By Mikayla van Loon
Preparing for getting Covid-19 may not have crossed your mind just yet but perhaps it’s a good time to start thinking about what you’ll do should you need to isolate at home and monitor your symptom.
That’s why Yarra Ranges resident Rebecca Blowfield put the call out on social media to see how she could best prepare herself for isolating at home when the time came.
The response was largely consistent – prepare frozen meals for when you don’t feel like cooking, have some pain relief and lozenges on hand, disinfect everything and wear masks if there are other people in the house.
Ms Blowfield said having seen the rise in case numbers she felt as though she needed to prepare for the inevitable, particularly if her or her partner were too sick to look after their children.
“We don’t know how each of us will react to the virus and we don’t know whether we’re going to be able to look after the kids when we’re sick. That was my concern,” she said.
St John Ambulance has put together an at home quarantine guide for both the patient and carer with some top tips on how to stay CovidSafe while isolating with others in the house.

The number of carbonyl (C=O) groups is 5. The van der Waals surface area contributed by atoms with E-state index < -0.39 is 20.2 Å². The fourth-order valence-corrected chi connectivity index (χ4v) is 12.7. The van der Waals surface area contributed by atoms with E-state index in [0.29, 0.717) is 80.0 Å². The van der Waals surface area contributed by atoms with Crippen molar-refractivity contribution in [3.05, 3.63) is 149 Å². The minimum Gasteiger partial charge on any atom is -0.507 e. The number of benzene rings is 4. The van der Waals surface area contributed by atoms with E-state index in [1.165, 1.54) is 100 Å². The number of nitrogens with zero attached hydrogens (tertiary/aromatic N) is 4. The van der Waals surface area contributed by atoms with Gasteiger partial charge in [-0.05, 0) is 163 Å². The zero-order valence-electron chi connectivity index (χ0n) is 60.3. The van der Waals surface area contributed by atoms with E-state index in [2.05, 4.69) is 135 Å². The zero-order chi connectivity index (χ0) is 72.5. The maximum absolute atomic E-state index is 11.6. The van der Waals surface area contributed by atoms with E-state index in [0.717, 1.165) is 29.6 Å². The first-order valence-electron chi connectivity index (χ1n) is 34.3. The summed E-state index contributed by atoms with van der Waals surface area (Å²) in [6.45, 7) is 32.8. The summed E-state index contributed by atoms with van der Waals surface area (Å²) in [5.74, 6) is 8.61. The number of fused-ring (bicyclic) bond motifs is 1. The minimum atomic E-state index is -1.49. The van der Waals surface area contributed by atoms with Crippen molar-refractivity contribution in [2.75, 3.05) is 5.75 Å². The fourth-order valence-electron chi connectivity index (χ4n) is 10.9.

The main points were to keep away from others by staying in a bedroom and using a separate bathroom if possible, practice good hygiene and disinfect surfaces and linens regularly.
For those with Covid, staying hydrated is essential, opening windows to keep air flowing will help, have a thermometer close by, use cold compresses to reduce temperatures and take naps to boost the immune system.
Ms Blowfield said while she felt her family would mostly be ok in handling home isolation, she said not everyone in the community would be in the same position and she hopes by reaching out on social media it may have triggered others to prepare early.
“This whole let it rip strategy kind of gives the impression that we’re all okay and when we get it we’re going to be alright but I think that’s the wrong impression to have,” Ms Blowfield said.
“I think there will be some people who will have a bit of difficulty and I think by considering that early and being prepared for the worst helps us all.”
Ms Blowfield said she would love to see social media better utilised in times like this, so that people feel comfortable in reaching out to their community to ask for help or request a special delivery of items if they don’t have family or friends who can do it for them.
Shortly after putting the post out on social media, Ms Blowfield herself received a positive test result and said one of the most positive things, something she didn’t know prior, has been the regular check ins from a nurse.
“Now that I’ve got it, I know there’s a little bit more assistance. So trying to deal with it at home, it’s not as if you’re just on your own. The medical system is still keeping in touch with you, making sure you’re okay while you’re recovering.”
Please contact your healthcare provider or GP for specialised medical advice, the information provided above is general advice and should be used as a guide only.